Loss of reservoir water to the atmosphere occurs due to direct evaporation from the reservoir surface. The evaporation losses are affected by the climate of the region, shape of the reservoir, wind conditions, humidity, and temperature. From considerations of evaporation, a reservoir site having a small surface area to volume ratio will be better than a saucer-shaped reservoir of equal capacity. Evaporation-retardant chemicals increase the surface tension of water by forming a monomolecular film and thus reduce evaporation. Bank storage is the water which spreads out from a body of water, filling interstices of the surrounding earth and rock mass. This water is assumed to remain in the surrounding mass and does not continue to move to ultimately join the ground water or surface water as seepage water does. The bank storage is not mitigable. It must, however, be estimated for feasibility investigations and measured during reservoir operation for providing guidelines for reservoir regulation
It appears that there is some effect of reservoir impoundment on the increased seismic activity of an area in which a large reservoir (having a storage capacity of more than 12 × 108 m3 behind a dam higher than 90 m) has been constructed . However, there have been large reservoirs without increasing the seismic activity of the region. The increased seismic activity is attributed to the changes in the normal effective stresses in the underlying rock because of the increased pore pressure. The transmission of the hydrostatic pressure through discontinuities in the underlying rock can have a triggering effect where a critical state of stress already exists. The relationship between the reservoir impoundment and the earthquake relationship is not fully understood. Hence, it is necessary that every large reservoir site be subjected to detailed geologic, geodetic, and seismic studies for feasibility decision. These observations must be continued during the reservoir operations too in order to better understand the relationship between reservoir impoundment and seismic activity.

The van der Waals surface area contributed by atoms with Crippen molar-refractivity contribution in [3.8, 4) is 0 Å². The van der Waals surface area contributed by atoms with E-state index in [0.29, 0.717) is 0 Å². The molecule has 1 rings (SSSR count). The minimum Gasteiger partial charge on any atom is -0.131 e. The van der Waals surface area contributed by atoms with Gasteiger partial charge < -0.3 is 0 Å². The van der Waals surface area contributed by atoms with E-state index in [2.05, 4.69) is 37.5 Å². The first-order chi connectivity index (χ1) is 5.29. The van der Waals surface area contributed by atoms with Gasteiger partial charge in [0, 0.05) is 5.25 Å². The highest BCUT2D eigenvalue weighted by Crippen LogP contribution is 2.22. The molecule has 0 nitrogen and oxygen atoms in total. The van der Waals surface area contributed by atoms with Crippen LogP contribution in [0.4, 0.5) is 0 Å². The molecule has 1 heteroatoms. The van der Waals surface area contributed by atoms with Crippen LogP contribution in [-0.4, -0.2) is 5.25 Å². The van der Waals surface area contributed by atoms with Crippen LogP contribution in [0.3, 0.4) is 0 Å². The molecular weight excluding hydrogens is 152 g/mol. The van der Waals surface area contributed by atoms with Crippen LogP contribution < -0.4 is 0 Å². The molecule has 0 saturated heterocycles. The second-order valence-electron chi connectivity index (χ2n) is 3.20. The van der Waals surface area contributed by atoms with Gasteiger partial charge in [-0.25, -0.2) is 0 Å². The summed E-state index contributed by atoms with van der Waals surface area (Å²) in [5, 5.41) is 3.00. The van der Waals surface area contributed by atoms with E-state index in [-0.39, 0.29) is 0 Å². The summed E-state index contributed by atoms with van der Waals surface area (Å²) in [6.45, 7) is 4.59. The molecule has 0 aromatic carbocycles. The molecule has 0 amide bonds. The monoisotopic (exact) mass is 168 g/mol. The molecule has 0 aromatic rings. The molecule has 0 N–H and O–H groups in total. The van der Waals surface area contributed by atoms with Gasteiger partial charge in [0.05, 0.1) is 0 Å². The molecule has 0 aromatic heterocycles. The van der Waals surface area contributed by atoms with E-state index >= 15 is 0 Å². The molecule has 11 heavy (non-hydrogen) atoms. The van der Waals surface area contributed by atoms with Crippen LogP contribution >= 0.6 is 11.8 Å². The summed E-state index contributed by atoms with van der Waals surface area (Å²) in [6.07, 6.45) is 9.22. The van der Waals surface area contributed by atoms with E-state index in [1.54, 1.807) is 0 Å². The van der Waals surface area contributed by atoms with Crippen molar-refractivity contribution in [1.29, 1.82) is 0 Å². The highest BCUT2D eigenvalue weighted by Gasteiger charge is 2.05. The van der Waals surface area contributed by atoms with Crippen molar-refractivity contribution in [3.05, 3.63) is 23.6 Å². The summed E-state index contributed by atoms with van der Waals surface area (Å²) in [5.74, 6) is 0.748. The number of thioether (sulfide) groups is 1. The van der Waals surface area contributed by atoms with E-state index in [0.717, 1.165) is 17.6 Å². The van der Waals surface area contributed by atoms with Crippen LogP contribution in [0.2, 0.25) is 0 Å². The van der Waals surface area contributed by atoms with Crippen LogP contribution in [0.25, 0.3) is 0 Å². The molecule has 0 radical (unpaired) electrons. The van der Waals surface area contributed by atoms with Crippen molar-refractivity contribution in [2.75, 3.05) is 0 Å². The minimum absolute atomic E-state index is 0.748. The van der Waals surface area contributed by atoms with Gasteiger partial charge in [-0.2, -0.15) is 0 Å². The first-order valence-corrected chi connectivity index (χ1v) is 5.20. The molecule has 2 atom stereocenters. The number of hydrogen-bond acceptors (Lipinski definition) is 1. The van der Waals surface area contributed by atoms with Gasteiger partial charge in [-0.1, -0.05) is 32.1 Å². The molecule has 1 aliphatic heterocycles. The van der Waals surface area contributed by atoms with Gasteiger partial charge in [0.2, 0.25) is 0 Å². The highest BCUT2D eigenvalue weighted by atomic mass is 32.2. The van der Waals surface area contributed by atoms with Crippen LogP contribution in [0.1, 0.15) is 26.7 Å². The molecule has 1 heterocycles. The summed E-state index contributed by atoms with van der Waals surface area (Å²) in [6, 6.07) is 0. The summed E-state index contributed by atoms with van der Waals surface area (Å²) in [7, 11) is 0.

The streams bringing water to the reservoir bring sediments too. The sediment gets deposited in the reservoir due to the reduced stream velocity. The capacity of the reservoir is reduced on account of sediment deposition in the reservoir. Usually, a portion of the reservoir storage is reserved for the storage of the sediment. The life of a reservoir is predicted on the basis of the amount of sediment delivered to it, the reservoir size, and its ability to retain the sediment. Sediment deposition at the initial stage may be beneficial in the sense that it may have the effect of a natural blanket resulting in reduced seepage loss. Measures to minimize sediment deposition in reservoirs include catchment protection through a vegetative management program to prevent soil erosion, silt detention basins at inlets of smaller reservoirs, and low level outlets in dams to provide flushing action for removal of sediment from the reservoir. Of the various measures, the catchment protection is the most effective and also the costliest.